Foot and Ankle

Our feet and ankles are being used everyday for various daily activities. Hence, injuries to the foot and ankle are very common.

The ankle is made up of 3 bones that meet at the ankle joint: the tibia (shinbone), fibula (smaller bone of the lower leg) and talus (small bone in between the tibia and fibula and the calcaneus). The ankle joint where these 3 bones meet are encased by a joint capsule, which contains synovial fluid. This synovial fluid is important as it allows for smooth movement of the joints. The ankle is surrounded by ligaments, which help to stabilise it.

The foot is a complex structure of the body, consisting of 26 bones, 33 joints, 107 ligaments, and 19 muscles. The bones can be categorised into 3 sections:

Forefoot

The forefoot consists of your toes (phalanges) and metatarsals

Midfoot

The midfoot consists of bones that make up the arch of your foot

Hindfoot

The hindfoot consists of the heel and ankle, where the talus and the calcaneus (heel bone) are found.

Muscles, ligaments and tendons in the foot help stabilise your foot and allow for complex movement and motions. As there are many bones in the foot, fractures can occur at many locations in the foot, such as toe fractures, metatarsal fractures or calcaneus fractures. Another type of fracture that can occur in your foot is a stress fracture, which develop due to stress overtime.

Flat Feet

WHAT IS FLAT FEET?

Flat feet, also known as fallen arches, are when there is no arch present in the feet or the arch is very low. This condition is usually painless, but having flat feet can cause pain when doing physical activity such as running.

Flat feet is a normal occurrence among infants, and this usually goes away when they turn 2 to 3 years old, when the ligaments and tendons in their feet start to become tighter and they start forming arches. However, when these arches fail to develop, it results in flat feet that lasts through adulthood.

WHAT ARE THE SYMPTOMS OF FLAT FEET?

Most people experience no symptoms associated with flat feet. However when there is pain involved, the most common symptom is pain at the base of the feet. Some may also experience pain in the lower legs and ankles, and in the heel and arch area which worsens with activity. There may also be some swelling inside the ankles.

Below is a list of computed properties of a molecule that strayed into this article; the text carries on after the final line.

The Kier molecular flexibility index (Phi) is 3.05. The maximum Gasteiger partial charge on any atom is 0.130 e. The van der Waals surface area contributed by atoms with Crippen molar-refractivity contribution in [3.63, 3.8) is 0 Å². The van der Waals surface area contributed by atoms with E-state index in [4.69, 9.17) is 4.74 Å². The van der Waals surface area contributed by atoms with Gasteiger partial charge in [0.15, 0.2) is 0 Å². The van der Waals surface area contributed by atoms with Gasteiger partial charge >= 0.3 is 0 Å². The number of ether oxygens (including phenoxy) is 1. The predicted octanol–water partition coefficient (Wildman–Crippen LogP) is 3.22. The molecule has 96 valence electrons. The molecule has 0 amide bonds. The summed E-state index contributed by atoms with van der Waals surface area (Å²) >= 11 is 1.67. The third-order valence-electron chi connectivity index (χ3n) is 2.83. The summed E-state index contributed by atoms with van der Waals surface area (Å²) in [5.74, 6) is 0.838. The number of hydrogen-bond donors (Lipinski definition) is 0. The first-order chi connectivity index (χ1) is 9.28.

WHAT ARE THE CAUSES AND RISK FACTORS OF FLAT FEET?

Apart from the arch not forming properly in babies, one of the causes of flat feet is the wear and tear that comes with age. As we grow older, our tendons in the feet that support your arch experience wear and tear and may cause the arch to collapse.

If you have a family history of flat feet, it is likely that you will get flat feet too. Foot injuries are also a risk factor of flat feet, and muscle conditions such as cerebral palsy also increases your risk of getting flat feet. People who are obese or have diabetes have increased risks as well.

WHAT IS THE DIAGNOSIS OF FLAT FEET?

Your doctor will observe your feet from different angles and get you to stand on your toes, to observe the condition of your feet which will help in the diagnosis.

Imaging tests such as an x-ray, CT scan or MRI scan may be ordered if needed for further examination of your feet.

WHAT ARE THE TREATMENT OPTIONS FOR FLAT FEET?

Should you experience pain due to your flat feet, the following treatment may be recommended:

  • Orthotic devices and arch supports for pain relief caused by your flat feet
  • Stretching exercises
  • Shoes with the appropriate support, to help you walk and move about in comfort
  • Physiotherapy to help you strengthen your feet muscles and increase flexibility

 

Should these treatment methods fail to relieve your pain due to flat feet, and if the pain is severe, foot surgery may be recommended. However, this is rarely done and most people experience relief with nonsurgical treatment methods.

 

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